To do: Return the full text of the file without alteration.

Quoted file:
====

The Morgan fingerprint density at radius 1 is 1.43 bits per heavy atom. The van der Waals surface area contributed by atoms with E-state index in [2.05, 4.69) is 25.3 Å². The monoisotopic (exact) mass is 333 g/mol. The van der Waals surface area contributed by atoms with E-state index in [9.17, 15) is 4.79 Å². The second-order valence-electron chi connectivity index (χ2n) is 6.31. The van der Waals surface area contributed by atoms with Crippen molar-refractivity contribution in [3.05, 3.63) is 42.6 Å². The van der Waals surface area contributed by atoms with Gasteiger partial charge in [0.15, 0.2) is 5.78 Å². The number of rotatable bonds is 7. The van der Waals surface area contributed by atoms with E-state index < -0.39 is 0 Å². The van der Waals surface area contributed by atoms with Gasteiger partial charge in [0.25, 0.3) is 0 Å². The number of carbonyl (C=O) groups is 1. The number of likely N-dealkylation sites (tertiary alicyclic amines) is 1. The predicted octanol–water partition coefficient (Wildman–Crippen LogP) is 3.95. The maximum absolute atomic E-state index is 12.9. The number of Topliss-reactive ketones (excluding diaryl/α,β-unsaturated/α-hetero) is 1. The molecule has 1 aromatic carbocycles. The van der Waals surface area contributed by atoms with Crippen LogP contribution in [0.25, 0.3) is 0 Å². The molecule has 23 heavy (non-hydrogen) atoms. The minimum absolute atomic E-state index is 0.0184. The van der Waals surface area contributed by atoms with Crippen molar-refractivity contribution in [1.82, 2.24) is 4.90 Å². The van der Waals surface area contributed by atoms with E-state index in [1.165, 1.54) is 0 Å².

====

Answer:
The Morgan fingerprint density at radius 1 is 1.43 bits per heavy atom. The van der Waals surface area contributed by atoms with E-state index in [2.05, 4.69) is 25.3 Å². The monoisotopic (exact) mass is 333 g/mol. The van der Waals surface area contributed by atoms with E-state index in [9.17, 15) is 4.79 Å². The second-order valence-electron chi connectivity index (χ2n) is 6.31. The van der Waals surface area contributed by atoms with Crippen molar-refractivity contribution in [3.05, 3.63) is 42.6 Å². The van der Waals surface area contributed by atoms with Gasteiger partial charge in [0.15, 0.2) is 5.78 Å². The number of rotatable bonds is 7. The van der Waals surface area contributed by atoms with E-state index < -0.39 is 0 Å². The van der Waals surface area contributed by atoms with Gasteiger partial charge in [0.25, 0.3) is 0 Å². The number of carbonyl (C=O) groups is 1. The number of likely N-dealkylation sites (tertiary alicyclic amines) is 1. The predicted octanol–water partition coefficient (Wildman–Crippen LogP) is 3.95. The maximum absolute atomic E-state index is 12.9. The number of Topliss-reactive ketones (excluding diaryl/α,β-unsaturated/α-hetero) is 1. The molecule has 1 aromatic carbocycles. The van der Waals surface area contributed by atoms with Crippen LogP contribution in [0.25, 0.3) is 0 Å². The molecule has 23 heavy (non-hydrogen) atoms. The minimum absolute atomic E-state index is 0.0184. The van der Waals surface area contributed by atoms with Crippen molar-refractivity contribution in [1.82, 2.24) is 4.90 Å². The van der Waals surface area contributed by atoms with E-state index in [1.165, 1.54) is 0 Å².